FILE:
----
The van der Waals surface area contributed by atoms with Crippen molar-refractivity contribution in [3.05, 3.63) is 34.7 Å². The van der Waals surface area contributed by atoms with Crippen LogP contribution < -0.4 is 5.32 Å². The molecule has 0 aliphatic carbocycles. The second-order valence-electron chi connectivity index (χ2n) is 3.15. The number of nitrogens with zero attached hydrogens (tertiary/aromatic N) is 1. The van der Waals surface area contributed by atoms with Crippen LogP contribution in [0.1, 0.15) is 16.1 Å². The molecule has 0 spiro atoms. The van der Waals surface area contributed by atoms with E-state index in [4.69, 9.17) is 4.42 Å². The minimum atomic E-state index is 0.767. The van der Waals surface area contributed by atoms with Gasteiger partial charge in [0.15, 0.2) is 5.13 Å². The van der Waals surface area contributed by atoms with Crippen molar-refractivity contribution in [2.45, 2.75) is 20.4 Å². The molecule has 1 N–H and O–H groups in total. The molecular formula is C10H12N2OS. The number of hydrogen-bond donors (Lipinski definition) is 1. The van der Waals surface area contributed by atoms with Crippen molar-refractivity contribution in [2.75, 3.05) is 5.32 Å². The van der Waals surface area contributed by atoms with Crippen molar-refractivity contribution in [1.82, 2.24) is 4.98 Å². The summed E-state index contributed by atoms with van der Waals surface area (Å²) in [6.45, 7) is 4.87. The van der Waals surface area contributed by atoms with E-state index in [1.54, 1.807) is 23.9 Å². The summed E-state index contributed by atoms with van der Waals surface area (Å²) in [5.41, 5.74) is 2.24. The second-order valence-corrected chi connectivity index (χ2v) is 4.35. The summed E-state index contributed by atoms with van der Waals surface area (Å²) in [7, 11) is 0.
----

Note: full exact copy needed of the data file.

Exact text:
The van der Waals surface area contributed by atoms with Crippen molar-refractivity contribution in [3.05, 3.63) is 34.7 Å². The van der Waals surface area contributed by atoms with Crippen LogP contribution < -0.4 is 5.32 Å². The molecule has 0 aliphatic carbocycles. The second-order valence-electron chi connectivity index (χ2n) is 3.15. The number of nitrogens with zero attached hydrogens (tertiary/aromatic N) is 1. The van der Waals surface area contributed by atoms with Crippen LogP contribution in [0.1, 0.15) is 16.1 Å². The molecule has 0 spiro atoms. The van der Waals surface area contributed by atoms with E-state index in [4.69, 9.17) is 4.42 Å². The minimum atomic E-state index is 0.767. The van der Waals surface area contributed by atoms with Gasteiger partial charge in [0.15, 0.2) is 5.13 Å². The van der Waals surface area contributed by atoms with Crippen molar-refractivity contribution in [2.45, 2.75) is 20.4 Å². The molecule has 1 N–H and O–H groups in total. The molecular formula is C10H12N2OS. The number of hydrogen-bond donors (Lipinski definition) is 1. The van der Waals surface area contributed by atoms with Crippen molar-refractivity contribution in [2.75, 3.05) is 5.32 Å². The van der Waals surface area contributed by atoms with Crippen molar-refractivity contribution in [1.82, 2.24) is 4.98 Å². The summed E-state index contributed by atoms with van der Waals surface area (Å²) in [6.45, 7) is 4.87. The van der Waals surface area contributed by atoms with E-state index in [1.54, 1.807) is 23.9 Å². The summed E-state index contributed by atoms with van der Waals surface area (Å²) in [5.41, 5.74) is 2.24. The second-order valence-corrected chi connectivity index (χ2v) is 4.35. The summed E-state index contributed by atoms with van der Waals surface area (Å²) in [7, 11) is 0.